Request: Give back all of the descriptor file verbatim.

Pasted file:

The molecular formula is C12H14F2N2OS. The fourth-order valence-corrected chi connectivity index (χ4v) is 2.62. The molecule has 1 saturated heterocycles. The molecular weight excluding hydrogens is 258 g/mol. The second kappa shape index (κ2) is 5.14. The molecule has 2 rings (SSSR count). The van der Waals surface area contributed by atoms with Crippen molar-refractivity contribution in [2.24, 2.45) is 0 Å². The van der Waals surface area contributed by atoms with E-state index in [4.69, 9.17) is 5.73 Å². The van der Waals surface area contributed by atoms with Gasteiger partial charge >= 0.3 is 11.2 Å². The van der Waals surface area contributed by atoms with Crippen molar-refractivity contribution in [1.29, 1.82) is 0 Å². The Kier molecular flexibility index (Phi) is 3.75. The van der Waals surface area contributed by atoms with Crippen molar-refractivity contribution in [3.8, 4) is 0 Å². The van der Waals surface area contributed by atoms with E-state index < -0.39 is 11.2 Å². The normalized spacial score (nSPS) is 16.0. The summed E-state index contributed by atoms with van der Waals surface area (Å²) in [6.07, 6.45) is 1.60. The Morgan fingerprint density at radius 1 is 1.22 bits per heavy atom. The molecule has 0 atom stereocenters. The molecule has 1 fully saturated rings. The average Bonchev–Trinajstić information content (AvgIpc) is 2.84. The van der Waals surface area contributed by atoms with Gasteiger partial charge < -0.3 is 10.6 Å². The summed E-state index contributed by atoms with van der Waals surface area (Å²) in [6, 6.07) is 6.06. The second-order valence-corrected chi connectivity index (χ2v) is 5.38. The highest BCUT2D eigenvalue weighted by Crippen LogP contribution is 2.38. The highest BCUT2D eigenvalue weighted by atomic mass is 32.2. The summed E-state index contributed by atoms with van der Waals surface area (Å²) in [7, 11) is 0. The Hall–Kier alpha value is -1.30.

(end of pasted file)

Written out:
The molecular formula is C12H14F2N2OS. The fourth-order valence-corrected chi connectivity index (χ4v) is 2.62. The molecule has 1 saturated heterocycles. The molecular weight excluding hydrogens is 258 g/mol. The second kappa shape index (κ2) is 5.14. The molecule has 2 rings (SSSR count). The van der Waals surface area contributed by atoms with Crippen molar-refractivity contribution in [2.24, 2.45) is 0 Å². The van der Waals surface area contributed by atoms with E-state index in [4.69, 9.17) is 5.73 Å². The van der Waals surface area contributed by atoms with Gasteiger partial charge >= 0.3 is 11.2 Å². The van der Waals surface area contributed by atoms with Crippen molar-refractivity contribution in [1.29, 1.82) is 0 Å². The Kier molecular flexibility index (Phi) is 3.75. The van der Waals surface area contributed by atoms with Crippen molar-refractivity contribution in [3.8, 4) is 0 Å². The van der Waals surface area contributed by atoms with E-state index < -0.39 is 11.2 Å². The normalized spacial score (nSPS) is 16.0. The summed E-state index contributed by atoms with van der Waals surface area (Å²) in [6.07, 6.45) is 1.60. The Morgan fingerprint density at radius 1 is 1.22 bits per heavy atom. The molecule has 0 atom stereocenters. The molecule has 1 fully saturated rings. The average Bonchev–Trinajstić information content (AvgIpc) is 2.84. The van der Waals surface area contributed by atoms with Gasteiger partial charge < -0.3 is 10.6 Å². The summed E-state index contributed by atoms with van der Waals surface area (Å²) in [6, 6.07) is 6.06. The second-order valence-corrected chi connectivity index (χ2v) is 5.38. The highest BCUT2D eigenvalue weighted by Crippen LogP contribution is 2.38. The highest BCUT2D eigenvalue weighted by atomic mass is 32.2. The summed E-state index contributed by atoms with van der Waals surface area (Å²) in [7, 11) is 0. The Hall–Kier alpha value is -1.30.